What a great way to get the attention of the average voter who has been unlucky enough to be assaulted and abused by the court system! Campaign on Judicial Reform. Randles has a plan to reign in the abuse of authority and corruption that many know is commonplace in the judicial branch of government. Actual deadlines and measures of accountability for judges? Yep. That’s what he is proposing. Can you imagine how black robes across the state are squirming at the thought of actually being required to do their jobs under scrutiny?

Bill Randles is a Harvard Law School graduate who has had successful law practices in St. Louis and Kansas City. He and his wife, Bev, made the decision to leave private practice and run for state wide office sometime in 2008 after his Harvard classmate, Barack Obama, was elected to office. This is his first attempt to run for political office. In the current political climate, some feel not having a political past is a plus. But, a lack of political experience does not mean there isn’t a clear understanding of the process and a vision for the future. Watch the video and see for yourself, how he plans to bring the judicial branch of government back to a reasonable and citizen friendly steward, to serve rather than violate the people.

You probably haven’t heard much about Randles or his campaign up to this point as it seems the media is trying to keep his name off the radar. The St. Louis Post Dispatch has intentionally kept his name out of news reports even though he is the only officially declared candidate for the GOP nomination to date. Keep your eyes on this guy and an ear to the ground. Randles has several concrete stances on many controversial issues, and unlike most campaigning politicians, he isn’t afraid to put himself and his opinions and ideas out there.

Posted in Elections, Judicial Reform | Tagged: , , , , | Leave a Comment »

What Really Motivates Lawyers In Missouri’s GAL System? Money!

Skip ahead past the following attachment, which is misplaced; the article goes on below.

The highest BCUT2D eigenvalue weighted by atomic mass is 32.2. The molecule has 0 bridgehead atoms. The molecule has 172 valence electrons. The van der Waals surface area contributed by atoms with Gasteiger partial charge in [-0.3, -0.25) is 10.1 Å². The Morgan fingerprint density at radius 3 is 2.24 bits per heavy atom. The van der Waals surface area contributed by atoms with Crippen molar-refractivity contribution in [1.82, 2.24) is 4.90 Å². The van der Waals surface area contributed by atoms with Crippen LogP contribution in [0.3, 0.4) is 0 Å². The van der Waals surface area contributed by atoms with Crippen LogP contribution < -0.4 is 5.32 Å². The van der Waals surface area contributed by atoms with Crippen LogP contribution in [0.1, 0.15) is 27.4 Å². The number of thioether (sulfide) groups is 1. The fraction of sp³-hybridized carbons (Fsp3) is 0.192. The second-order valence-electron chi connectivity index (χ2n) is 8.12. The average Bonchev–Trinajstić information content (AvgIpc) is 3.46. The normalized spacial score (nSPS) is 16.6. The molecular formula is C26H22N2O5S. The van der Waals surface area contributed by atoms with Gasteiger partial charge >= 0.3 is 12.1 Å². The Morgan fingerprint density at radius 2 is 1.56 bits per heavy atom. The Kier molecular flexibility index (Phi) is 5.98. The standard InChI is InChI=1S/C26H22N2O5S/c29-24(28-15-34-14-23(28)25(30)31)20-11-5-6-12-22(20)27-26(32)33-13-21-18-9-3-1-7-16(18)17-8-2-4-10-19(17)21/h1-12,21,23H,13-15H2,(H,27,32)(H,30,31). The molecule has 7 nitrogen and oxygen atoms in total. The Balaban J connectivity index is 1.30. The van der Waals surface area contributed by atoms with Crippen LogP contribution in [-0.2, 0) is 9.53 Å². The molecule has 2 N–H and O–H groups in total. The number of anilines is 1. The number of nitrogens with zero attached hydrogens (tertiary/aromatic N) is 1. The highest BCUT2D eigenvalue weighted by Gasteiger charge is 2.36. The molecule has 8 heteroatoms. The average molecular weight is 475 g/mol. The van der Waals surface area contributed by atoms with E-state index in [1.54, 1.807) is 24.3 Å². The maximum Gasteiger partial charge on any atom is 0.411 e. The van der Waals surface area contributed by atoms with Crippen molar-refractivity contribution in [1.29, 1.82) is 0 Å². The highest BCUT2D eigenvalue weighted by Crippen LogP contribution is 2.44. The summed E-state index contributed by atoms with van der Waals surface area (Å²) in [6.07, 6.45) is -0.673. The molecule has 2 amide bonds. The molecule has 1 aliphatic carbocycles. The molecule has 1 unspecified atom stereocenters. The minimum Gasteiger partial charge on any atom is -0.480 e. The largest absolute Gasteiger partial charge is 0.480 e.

Posted by CultureVigilante on October 5, 2011

Shortly after I posted my commentary on the newly revised Missouri guardian ad litem standards, I was contacted by Missouri Lawyer’s Media/Missouri Lawyer’s Weekly for comment. Ms. Allison Retka was kind enough to forward the complete article for your reading pleasure since the site is a member’s only publication and closed to the public.

Under new policy, Guardians ad litem must also be attorneys; GAL training hours reduced

by Allison Retka

Published: September 27th, 2011

A revamped set of standards for guardians ad litem took effect on Sept. 1 throughout Missouri.

Under the new standards, guardians ad litem must possess a law license. The standards also cut the initial training requirement for GALs from 12 to eight hours, and reduced their continuing legal education requirements from six hours to three.

“There was a lot of people who didn’t want the mandatory training because it was difficult for some people, in particular those in rural areas, to get the training,” said Martina Peterson, a family court commissioner in the Jackson County Circuit Court who co-chaired the committee that changed the standards.

“Financially and time-wise, it was difficult for them to be able to do a significant amount of training,” she said.

Guardians ad litem represent the interests of children in various types of court cases, from divorces, adoptions and juvenile criminal proceedings to child abuse and neglect cases.

The separate state statutes governing those areas of law require GALs to file motions, subpoena witnesses and appeal rulings, Peterson said. The law requires them, in effect, to practice law, she said, so GAL standards needed to reflect that.

Peterson said the committee considering the standards received little feedback from family court litigants. But one parent took to the Web earlier this month to protest elements of the new GAL standards.

Lisa Payne-Naeger, a mother in Lake Saint Louis, blogged about the new standards on her site, Guardian Ad Litem Reform. Payne-Naeger endured a contentious divorce and custody dispute in 2008 in St. Charles County Circuit Court. She said she worried that the attorney requirement will carry along with it the hefty attorney’s fees that parents must pay to the GAL assigned to their cases.

“It’s a money-grab thing,” Payne-Naeger said. “I do not believe the GAL is there to represent the children. Most of the time the GAL advocates for one or the other parent.”  She said in her divorce case, she and her ex-husband paid their guardian ad litem, Benicia Livorsi, $80,000 in GAL fees. Livorsi didn’t immediately return a call seeking comment.

Peterson’s said Payne-Naeger’s costly GAL experience is an extraordinary case.

“You can’t let extraordinary cases or situations guide what happens across the state,” Peterson said. “Most guardians ad litem make very little money at all doing this type of work.”

Belinda S. Elliston, another committee member and guardian ad litem in Jasper County, said the attorney requirement may affect some circuits that relied heavily on Missouri’s network of court-appointed special advocates (CASA) for GAL work. But CASA organizations maintain staff attorneys to represent the interest of children. Beth Dessem, the executive director of Missouri’s CASA Association, wasn’t immediately available to comment.